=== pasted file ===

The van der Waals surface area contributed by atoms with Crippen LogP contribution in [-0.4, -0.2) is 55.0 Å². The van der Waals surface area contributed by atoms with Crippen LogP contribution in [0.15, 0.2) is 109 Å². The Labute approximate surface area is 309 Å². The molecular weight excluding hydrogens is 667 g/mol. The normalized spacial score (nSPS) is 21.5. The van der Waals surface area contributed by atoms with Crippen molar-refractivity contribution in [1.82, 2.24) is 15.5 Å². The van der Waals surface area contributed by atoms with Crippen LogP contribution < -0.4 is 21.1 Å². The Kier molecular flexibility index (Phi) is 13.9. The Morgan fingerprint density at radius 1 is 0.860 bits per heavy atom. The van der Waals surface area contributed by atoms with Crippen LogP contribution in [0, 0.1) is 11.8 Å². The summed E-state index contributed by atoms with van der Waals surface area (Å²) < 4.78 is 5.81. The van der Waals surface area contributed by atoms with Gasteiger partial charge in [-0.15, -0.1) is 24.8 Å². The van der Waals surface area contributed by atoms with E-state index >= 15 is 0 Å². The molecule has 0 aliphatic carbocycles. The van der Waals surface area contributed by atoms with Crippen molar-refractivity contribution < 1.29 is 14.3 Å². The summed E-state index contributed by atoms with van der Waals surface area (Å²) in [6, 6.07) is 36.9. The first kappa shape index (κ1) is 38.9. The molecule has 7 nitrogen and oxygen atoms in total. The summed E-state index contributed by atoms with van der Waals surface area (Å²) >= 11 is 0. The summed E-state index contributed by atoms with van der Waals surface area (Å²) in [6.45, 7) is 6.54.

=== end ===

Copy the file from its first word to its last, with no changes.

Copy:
The van der Waals surface area contributed by atoms with Crippen LogP contribution in [-0.4, -0.2) is 55.0 Å². The van der Waals surface area contributed by atoms with Crippen LogP contribution in [0.15, 0.2) is 109 Å². The Labute approximate surface area is 309 Å². The molecular weight excluding hydrogens is 667 g/mol. The normalized spacial score (nSPS) is 21.5. The van der Waals surface area contributed by atoms with Crippen molar-refractivity contribution in [1.82, 2.24) is 15.5 Å². The van der Waals surface area contributed by atoms with Crippen LogP contribution < -0.4 is 21.1 Å². The Kier molecular flexibility index (Phi) is 13.9. The Morgan fingerprint density at radius 1 is 0.860 bits per heavy atom. The van der Waals surface area contributed by atoms with Crippen LogP contribution in [0, 0.1) is 11.8 Å². The summed E-state index contributed by atoms with van der Waals surface area (Å²) < 4.78 is 5.81. The van der Waals surface area contributed by atoms with Gasteiger partial charge in [-0.15, -0.1) is 24.8 Å². The van der Waals surface area contributed by atoms with E-state index >= 15 is 0 Å². The molecule has 0 aliphatic carbocycles. The van der Waals surface area contributed by atoms with Crippen molar-refractivity contribution < 1.29 is 14.3 Å². The summed E-state index contributed by atoms with van der Waals surface area (Å²) in [6, 6.07) is 36.9. The first kappa shape index (κ1) is 38.9. The molecule has 7 nitrogen and oxygen atoms in total. The summed E-state index contributed by atoms with van der Waals surface area (Å²) >= 11 is 0. The summed E-state index contributed by atoms with van der Waals surface area (Å²) in [6.45, 7) is 6.54.